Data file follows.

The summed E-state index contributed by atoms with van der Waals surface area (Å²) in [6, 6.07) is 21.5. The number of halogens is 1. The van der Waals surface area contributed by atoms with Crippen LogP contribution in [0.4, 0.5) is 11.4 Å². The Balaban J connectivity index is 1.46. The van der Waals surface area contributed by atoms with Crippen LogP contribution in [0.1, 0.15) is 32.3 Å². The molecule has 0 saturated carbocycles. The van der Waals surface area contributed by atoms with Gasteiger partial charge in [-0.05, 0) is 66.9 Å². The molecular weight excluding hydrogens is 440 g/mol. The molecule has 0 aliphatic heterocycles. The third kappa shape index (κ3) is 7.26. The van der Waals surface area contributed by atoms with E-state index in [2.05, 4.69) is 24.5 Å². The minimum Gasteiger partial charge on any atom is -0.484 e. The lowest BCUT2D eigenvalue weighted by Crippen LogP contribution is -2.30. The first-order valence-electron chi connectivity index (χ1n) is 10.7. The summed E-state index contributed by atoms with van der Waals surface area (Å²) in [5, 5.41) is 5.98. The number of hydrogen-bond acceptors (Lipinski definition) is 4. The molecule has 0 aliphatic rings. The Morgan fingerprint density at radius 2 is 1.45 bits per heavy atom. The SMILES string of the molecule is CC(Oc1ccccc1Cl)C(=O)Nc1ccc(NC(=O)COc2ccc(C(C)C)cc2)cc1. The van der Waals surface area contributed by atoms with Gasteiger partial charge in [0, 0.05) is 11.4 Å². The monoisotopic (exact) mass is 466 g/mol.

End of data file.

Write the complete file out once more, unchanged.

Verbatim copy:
The summed E-state index contributed by atoms with van der Waals surface area (Å²) in [6, 6.07) is 21.5. The number of halogens is 1. The van der Waals surface area contributed by atoms with Crippen LogP contribution in [0.4, 0.5) is 11.4 Å². The Balaban J connectivity index is 1.46. The van der Waals surface area contributed by atoms with Crippen LogP contribution in [0.1, 0.15) is 32.3 Å². The molecule has 0 saturated carbocycles. The van der Waals surface area contributed by atoms with Gasteiger partial charge in [-0.05, 0) is 66.9 Å². The molecular weight excluding hydrogens is 440 g/mol. The molecule has 0 aliphatic heterocycles. The third kappa shape index (κ3) is 7.26. The van der Waals surface area contributed by atoms with E-state index in [2.05, 4.69) is 24.5 Å². The minimum Gasteiger partial charge on any atom is -0.484 e. The lowest BCUT2D eigenvalue weighted by Crippen LogP contribution is -2.30. The first-order valence-electron chi connectivity index (χ1n) is 10.7. The summed E-state index contributed by atoms with van der Waals surface area (Å²) in [5, 5.41) is 5.98. The number of hydrogen-bond acceptors (Lipinski definition) is 4. The molecule has 0 aliphatic rings. The Morgan fingerprint density at radius 2 is 1.45 bits per heavy atom. The SMILES string of the molecule is CC(Oc1ccccc1Cl)C(=O)Nc1ccc(NC(=O)COc2ccc(C(C)C)cc2)cc1. The van der Waals surface area contributed by atoms with Gasteiger partial charge in [0, 0.05) is 11.4 Å². The monoisotopic (exact) mass is 466 g/mol.